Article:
A police official located in a Monywa teashop said he was unable to comment without permission from authorities in Naypyitaw. Government officials in Naypyitaw didn’t respond to request for comments.

Geng Yi, vice president of Wanbao Minining, said in an email that no village had been forced to relocate, and that some “small groups” of villagers had tried to disturb “our legal normal works at the project site” through illegal demonstrations, in some cases encouraged by people from outside the region.

He said the company was following “all legal procedures” in accordance with Myanmar law and that further questions over demonstrations should be directed to local Myanmar authorities, because “it is the government’s responsibility to ensure and guarantee the legal right and smooth implementation of the project.”

President Thein Sein last year suspended construction of the $3.6 billion Myitsone hydroelectric dam project in northern Myanmar led in part by China Power Investment Corp., which would have flooded an area the size of Singapore if completed. Activists hailed the move as a breakthrough for popular democracy at a time when Chinese investment in the country was stirring increasing resentment.

Activists are less optimistic about the current dispute. The Myitsone dam involved a river system vital to Myanmar’s history and culture, whereas the Monywa mine project would affect a smaller number of people.

“The government is showing its magic for the international community, but it hasn’t really changed,” says Kyaw Ko Ko, an activist with the All Burma Federation of Student Unions, whose group has tried to drum up support for the villagers. In the end, “the government will cover the company.”

The mine was originally a joint venture between Canada-based Ivanhoe Mines Ltd. TRQ.T -2.56% and a Myanmar state-owned company. Ivanhoe exited the venture in 2007 as it focused on other projects, transferring its stake to an independent third-party trust charged with finding a new investor. China’s investors later acquired the stake from the trust in a transaction activists said lacked transparency under Myanmar’s previous military government. The mine is jointly operated by Wanbao and the military-owned Union of Myanmar Economic Holdings Ltd.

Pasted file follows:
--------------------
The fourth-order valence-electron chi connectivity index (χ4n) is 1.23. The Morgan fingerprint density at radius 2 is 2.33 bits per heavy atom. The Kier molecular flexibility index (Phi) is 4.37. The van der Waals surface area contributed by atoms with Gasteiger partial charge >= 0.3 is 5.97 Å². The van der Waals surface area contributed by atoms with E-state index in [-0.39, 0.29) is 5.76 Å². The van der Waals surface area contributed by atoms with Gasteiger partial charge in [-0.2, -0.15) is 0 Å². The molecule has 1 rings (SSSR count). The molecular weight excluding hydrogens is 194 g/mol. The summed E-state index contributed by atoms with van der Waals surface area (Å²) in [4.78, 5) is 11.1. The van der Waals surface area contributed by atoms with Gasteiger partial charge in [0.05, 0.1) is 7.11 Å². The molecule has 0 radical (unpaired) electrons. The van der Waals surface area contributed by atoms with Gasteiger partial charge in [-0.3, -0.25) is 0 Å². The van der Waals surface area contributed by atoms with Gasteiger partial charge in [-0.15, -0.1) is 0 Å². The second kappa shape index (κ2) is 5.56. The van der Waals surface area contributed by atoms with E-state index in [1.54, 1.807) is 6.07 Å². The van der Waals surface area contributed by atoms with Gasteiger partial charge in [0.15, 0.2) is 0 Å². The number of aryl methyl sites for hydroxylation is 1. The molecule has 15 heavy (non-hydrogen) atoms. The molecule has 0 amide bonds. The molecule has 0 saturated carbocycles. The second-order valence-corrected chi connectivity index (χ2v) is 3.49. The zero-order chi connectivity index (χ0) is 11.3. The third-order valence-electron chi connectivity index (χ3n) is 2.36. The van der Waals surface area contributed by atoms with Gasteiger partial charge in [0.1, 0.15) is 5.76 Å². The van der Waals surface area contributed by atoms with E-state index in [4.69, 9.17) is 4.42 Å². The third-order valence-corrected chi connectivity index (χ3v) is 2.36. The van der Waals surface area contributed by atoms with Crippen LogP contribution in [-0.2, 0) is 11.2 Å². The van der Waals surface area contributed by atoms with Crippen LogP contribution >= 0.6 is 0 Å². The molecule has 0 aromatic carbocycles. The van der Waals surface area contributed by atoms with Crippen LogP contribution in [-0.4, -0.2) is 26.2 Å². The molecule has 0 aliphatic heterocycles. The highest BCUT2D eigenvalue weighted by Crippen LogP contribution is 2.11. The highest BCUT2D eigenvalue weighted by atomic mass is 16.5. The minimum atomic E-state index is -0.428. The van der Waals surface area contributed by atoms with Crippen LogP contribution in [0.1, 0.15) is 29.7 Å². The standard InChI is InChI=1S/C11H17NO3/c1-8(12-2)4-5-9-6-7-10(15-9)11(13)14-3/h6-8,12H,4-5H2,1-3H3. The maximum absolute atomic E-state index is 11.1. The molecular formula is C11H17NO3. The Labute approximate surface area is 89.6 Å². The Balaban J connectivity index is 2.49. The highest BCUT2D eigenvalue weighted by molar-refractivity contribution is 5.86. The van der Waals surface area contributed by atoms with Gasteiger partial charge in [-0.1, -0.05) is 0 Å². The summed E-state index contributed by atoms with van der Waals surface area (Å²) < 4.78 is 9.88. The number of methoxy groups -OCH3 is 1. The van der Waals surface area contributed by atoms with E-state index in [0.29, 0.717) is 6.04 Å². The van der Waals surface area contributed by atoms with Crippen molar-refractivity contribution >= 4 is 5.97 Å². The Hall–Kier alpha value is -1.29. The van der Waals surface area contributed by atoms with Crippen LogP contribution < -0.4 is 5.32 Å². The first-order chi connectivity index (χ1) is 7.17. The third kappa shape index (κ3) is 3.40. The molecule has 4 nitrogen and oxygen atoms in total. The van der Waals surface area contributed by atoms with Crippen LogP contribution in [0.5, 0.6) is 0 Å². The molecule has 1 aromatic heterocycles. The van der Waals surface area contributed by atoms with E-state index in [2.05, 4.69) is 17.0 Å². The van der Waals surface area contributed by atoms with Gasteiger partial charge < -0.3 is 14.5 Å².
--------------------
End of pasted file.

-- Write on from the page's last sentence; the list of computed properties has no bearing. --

To expand the mine, which is one of Myanmar’s main mineral producers, Wanbao offered to relocate families to better houses and pay $600 per acre in compensation, locals said. Many villagers agreed to the company’s terms, but others resisted, saying the $600 offer was too low since many of their farms yielded that much or more in revenue every year. Others argued they had no future without their corn and bean farms, even if they were moving to better housing.

Several villages banded together to launch protests last June after bulldozers and mine waste began appearing on their land. After a series of protests such activities stopped, locals said, but restarted again in August. Officials also closed down Wethmay’s monastery in an apparent attempt to force that village’s residents to leave.

Tensions boiled over earlier this month, when angry villagers tried to organize a march to a pagoda near Monywa, which is about 15 miles, or 24 kilometers, away. Locals say authorities blocked them from crossing a river along the way, so some hopped on motorbikes to the city, where several protesters were arrested.

Area residents say protests continued over the past week, with hundreds of people gathering last Thursday before being ordered home by armed authorities.

—Celine Fernandez, Minh Zaw and Olivia Geng contributed to this article.